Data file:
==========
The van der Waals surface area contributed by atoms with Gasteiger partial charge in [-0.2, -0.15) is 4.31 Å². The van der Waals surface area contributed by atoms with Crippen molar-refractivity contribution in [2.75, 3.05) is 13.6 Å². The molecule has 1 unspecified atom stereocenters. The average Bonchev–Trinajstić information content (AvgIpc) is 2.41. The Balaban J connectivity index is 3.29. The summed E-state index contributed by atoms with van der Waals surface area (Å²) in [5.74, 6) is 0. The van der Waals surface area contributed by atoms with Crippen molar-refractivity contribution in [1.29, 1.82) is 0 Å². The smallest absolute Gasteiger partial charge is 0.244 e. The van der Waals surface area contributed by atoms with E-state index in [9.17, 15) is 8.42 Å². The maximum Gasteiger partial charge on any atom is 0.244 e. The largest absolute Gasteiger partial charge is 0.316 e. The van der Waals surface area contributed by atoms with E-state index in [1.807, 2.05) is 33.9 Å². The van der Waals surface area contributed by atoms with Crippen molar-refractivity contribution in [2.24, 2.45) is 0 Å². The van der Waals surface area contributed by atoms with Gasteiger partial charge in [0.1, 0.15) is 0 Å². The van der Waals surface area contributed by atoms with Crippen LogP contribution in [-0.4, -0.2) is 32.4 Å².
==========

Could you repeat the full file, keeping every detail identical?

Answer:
The van der Waals surface area contributed by atoms with Gasteiger partial charge in [-0.2, -0.15) is 4.31 Å². The van der Waals surface area contributed by atoms with Crippen molar-refractivity contribution in [2.75, 3.05) is 13.6 Å². The molecule has 1 unspecified atom stereocenters. The average Bonchev–Trinajstić information content (AvgIpc) is 2.41. The Balaban J connectivity index is 3.29. The summed E-state index contributed by atoms with van der Waals surface area (Å²) in [5.74, 6) is 0. The van der Waals surface area contributed by atoms with Crippen molar-refractivity contribution in [1.29, 1.82) is 0 Å². The smallest absolute Gasteiger partial charge is 0.244 e. The van der Waals surface area contributed by atoms with E-state index in [9.17, 15) is 8.42 Å². The maximum Gasteiger partial charge on any atom is 0.244 e. The largest absolute Gasteiger partial charge is 0.316 e. The van der Waals surface area contributed by atoms with E-state index in [1.807, 2.05) is 33.9 Å². The van der Waals surface area contributed by atoms with Crippen molar-refractivity contribution in [2.24, 2.45) is 0 Å². The van der Waals surface area contributed by atoms with Gasteiger partial charge in [0.1, 0.15) is 0 Å². The van der Waals surface area contributed by atoms with Crippen LogP contribution in [-0.4, -0.2) is 32.4 Å².